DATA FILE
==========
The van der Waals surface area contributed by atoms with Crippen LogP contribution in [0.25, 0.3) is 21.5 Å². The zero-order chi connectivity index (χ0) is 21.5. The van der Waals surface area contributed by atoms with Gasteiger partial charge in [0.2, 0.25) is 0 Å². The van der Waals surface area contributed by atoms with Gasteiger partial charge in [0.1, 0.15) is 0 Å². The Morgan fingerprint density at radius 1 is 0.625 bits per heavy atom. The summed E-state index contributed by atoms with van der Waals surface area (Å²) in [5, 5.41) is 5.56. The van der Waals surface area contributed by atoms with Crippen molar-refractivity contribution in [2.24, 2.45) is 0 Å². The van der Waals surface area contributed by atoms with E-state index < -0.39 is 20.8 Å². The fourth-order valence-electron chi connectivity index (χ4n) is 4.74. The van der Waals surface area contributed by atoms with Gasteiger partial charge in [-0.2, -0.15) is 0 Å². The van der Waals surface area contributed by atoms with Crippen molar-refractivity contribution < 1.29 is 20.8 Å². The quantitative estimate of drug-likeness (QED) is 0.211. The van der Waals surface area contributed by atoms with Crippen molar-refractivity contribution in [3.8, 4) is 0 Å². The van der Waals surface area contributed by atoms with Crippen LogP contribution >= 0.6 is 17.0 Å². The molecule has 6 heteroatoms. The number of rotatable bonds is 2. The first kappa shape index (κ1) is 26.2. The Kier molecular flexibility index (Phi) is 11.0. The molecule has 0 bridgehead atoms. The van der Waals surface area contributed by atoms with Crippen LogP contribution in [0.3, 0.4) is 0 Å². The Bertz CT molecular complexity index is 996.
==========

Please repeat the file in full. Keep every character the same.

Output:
The van der Waals surface area contributed by atoms with Crippen LogP contribution in [0.25, 0.3) is 21.5 Å². The zero-order chi connectivity index (χ0) is 21.5. The van der Waals surface area contributed by atoms with Gasteiger partial charge in [0.2, 0.25) is 0 Å². The van der Waals surface area contributed by atoms with Gasteiger partial charge in [0.1, 0.15) is 0 Å². The Morgan fingerprint density at radius 1 is 0.625 bits per heavy atom. The summed E-state index contributed by atoms with van der Waals surface area (Å²) in [5, 5.41) is 5.56. The van der Waals surface area contributed by atoms with Crippen molar-refractivity contribution in [2.24, 2.45) is 0 Å². The van der Waals surface area contributed by atoms with E-state index < -0.39 is 20.8 Å². The fourth-order valence-electron chi connectivity index (χ4n) is 4.74. The van der Waals surface area contributed by atoms with Gasteiger partial charge in [-0.2, -0.15) is 0 Å². The van der Waals surface area contributed by atoms with Crippen molar-refractivity contribution < 1.29 is 20.8 Å². The quantitative estimate of drug-likeness (QED) is 0.211. The van der Waals surface area contributed by atoms with Crippen molar-refractivity contribution in [3.8, 4) is 0 Å². The van der Waals surface area contributed by atoms with Crippen LogP contribution >= 0.6 is 17.0 Å². The molecule has 6 heteroatoms. The number of rotatable bonds is 2. The first kappa shape index (κ1) is 26.2. The Kier molecular flexibility index (Phi) is 11.0. The molecule has 0 bridgehead atoms. The van der Waals surface area contributed by atoms with Crippen LogP contribution in [0.3, 0.4) is 0 Å². The Bertz CT molecular complexity index is 996.